Robert Audi

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Intuitionism in ethics has often been thought to lack a way to unify the plural standards it endorses. It has also been taken to have at best meager resources for explaining how we should resolve conflicts between prima facie obligations. On this resolution problem, W. D. Ross appealed to Aristotelian practical wisdom. He argued that neither Kantian nor utilitarian ethics (the two most promising rival views he considered) offers an adequate alternative.' There is, however, an interpretation of Kant's humanity formula of the categorical imperative for which this negative assessment is unduly pessimistic. This paper will show why. I am not implying, however, that dependence on Aristotelian practical wisdom in certain cases is a fatal defect in a Rossian intuitionism. There are, moreover, many cases of conflicting obligations for which, even if practical wisdom is required for their resolution, there is no reasonable doubt about what should be done.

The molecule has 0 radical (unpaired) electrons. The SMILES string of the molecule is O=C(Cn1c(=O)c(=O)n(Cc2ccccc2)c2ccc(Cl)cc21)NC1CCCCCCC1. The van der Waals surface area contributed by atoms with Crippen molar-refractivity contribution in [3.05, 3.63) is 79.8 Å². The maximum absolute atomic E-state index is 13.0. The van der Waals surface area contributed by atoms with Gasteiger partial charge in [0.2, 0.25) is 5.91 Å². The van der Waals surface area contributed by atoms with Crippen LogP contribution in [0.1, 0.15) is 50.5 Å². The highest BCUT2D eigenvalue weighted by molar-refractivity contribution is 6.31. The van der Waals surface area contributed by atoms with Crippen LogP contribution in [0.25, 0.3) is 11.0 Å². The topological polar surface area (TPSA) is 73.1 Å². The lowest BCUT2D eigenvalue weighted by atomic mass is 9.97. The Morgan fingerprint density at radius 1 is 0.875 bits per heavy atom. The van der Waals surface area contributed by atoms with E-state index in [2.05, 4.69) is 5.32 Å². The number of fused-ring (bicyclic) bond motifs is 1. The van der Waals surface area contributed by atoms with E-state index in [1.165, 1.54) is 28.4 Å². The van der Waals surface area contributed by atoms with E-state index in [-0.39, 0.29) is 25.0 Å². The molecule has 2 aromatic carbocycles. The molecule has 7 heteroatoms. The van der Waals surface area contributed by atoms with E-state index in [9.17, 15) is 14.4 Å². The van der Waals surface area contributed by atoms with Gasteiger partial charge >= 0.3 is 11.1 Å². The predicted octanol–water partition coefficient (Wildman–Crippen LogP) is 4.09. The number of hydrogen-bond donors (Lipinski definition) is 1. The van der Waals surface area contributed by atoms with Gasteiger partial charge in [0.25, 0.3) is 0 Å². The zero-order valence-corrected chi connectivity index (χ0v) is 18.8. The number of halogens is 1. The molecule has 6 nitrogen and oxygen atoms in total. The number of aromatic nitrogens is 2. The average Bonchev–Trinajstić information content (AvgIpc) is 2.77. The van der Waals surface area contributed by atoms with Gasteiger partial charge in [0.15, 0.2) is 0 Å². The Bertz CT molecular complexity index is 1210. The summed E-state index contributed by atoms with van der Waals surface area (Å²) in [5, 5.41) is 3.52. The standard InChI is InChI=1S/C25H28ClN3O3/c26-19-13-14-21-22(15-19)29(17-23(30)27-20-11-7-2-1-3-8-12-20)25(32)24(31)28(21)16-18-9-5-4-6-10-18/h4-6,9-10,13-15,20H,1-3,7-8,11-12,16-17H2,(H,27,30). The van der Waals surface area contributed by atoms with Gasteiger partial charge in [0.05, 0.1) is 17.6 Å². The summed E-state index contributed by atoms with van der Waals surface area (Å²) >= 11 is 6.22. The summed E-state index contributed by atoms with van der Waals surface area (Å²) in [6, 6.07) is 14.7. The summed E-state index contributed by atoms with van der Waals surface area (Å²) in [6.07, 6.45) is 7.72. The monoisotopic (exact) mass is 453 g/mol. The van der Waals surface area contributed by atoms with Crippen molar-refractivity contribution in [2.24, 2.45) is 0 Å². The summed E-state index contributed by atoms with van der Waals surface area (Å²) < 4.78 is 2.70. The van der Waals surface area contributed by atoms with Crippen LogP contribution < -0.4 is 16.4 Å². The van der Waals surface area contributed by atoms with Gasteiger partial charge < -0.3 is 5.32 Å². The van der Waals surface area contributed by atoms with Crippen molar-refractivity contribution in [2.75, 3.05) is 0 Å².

In any event, no plausible ethical theory makes dealing with conflicts of obligation easy or uncontroversial; and dependence on practical wisdom is a central element in any virtue ethics and, in some ways, indispensable for practical ethics even when it is guided by a plausible moral theory of some other kind. My aim, then, is not to eliminate dependence on practical wisdom but to construct a broadly intuitionist ethical theory that helps us to enhance both the unity and the applicability of the intuitively acceptable moral principles it provides. Doing this will bring more resources to guide practical wisdom than Ross and later Rossian intuitionists have provided.